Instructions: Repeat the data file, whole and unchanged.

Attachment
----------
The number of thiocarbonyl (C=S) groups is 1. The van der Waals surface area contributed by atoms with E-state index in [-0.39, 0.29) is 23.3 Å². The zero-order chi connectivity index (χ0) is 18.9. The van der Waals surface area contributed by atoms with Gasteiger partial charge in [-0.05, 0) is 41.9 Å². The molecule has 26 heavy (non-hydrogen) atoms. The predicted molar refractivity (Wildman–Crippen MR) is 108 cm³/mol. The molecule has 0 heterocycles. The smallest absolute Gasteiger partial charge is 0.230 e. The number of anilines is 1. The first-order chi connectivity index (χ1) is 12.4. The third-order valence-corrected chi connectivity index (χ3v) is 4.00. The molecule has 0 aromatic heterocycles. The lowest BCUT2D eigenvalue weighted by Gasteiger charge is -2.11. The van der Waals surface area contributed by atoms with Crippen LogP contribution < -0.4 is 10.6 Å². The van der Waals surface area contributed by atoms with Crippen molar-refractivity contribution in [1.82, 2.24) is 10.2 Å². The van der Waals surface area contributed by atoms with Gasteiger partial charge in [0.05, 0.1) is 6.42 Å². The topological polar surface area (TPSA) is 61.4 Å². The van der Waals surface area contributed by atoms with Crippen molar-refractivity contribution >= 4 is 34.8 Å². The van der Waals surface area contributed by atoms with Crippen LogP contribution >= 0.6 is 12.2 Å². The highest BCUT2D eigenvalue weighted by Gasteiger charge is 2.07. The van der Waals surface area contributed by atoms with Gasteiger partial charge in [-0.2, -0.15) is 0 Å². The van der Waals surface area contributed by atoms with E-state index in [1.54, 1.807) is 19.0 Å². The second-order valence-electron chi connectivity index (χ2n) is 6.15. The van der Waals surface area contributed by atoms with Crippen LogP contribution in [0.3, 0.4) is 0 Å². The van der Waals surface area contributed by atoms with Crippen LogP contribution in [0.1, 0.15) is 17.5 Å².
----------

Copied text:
The number of thiocarbonyl (C=S) groups is 1. The van der Waals surface area contributed by atoms with E-state index in [-0.39, 0.29) is 23.3 Å². The zero-order chi connectivity index (χ0) is 18.9. The van der Waals surface area contributed by atoms with Gasteiger partial charge in [-0.05, 0) is 41.9 Å². The molecule has 26 heavy (non-hydrogen) atoms. The predicted molar refractivity (Wildman–Crippen MR) is 108 cm³/mol. The molecule has 0 heterocycles. The smallest absolute Gasteiger partial charge is 0.230 e. The number of anilines is 1. The first-order chi connectivity index (χ1) is 12.4. The third-order valence-corrected chi connectivity index (χ3v) is 4.00. The molecule has 0 aromatic heterocycles. The lowest BCUT2D eigenvalue weighted by Gasteiger charge is -2.11. The van der Waals surface area contributed by atoms with Crippen LogP contribution < -0.4 is 10.6 Å². The van der Waals surface area contributed by atoms with Crippen molar-refractivity contribution in [1.82, 2.24) is 10.2 Å². The van der Waals surface area contributed by atoms with Gasteiger partial charge in [0.05, 0.1) is 6.42 Å². The topological polar surface area (TPSA) is 61.4 Å². The van der Waals surface area contributed by atoms with Crippen molar-refractivity contribution >= 4 is 34.8 Å². The van der Waals surface area contributed by atoms with Crippen LogP contribution >= 0.6 is 12.2 Å². The highest BCUT2D eigenvalue weighted by Gasteiger charge is 2.07. The van der Waals surface area contributed by atoms with Gasteiger partial charge in [-0.2, -0.15) is 0 Å². The van der Waals surface area contributed by atoms with E-state index in [1.54, 1.807) is 19.0 Å². The second-order valence-electron chi connectivity index (χ2n) is 6.15. The van der Waals surface area contributed by atoms with Crippen LogP contribution in [0.3, 0.4) is 0 Å². The van der Waals surface area contributed by atoms with Crippen LogP contribution in [0.1, 0.15) is 17.5 Å².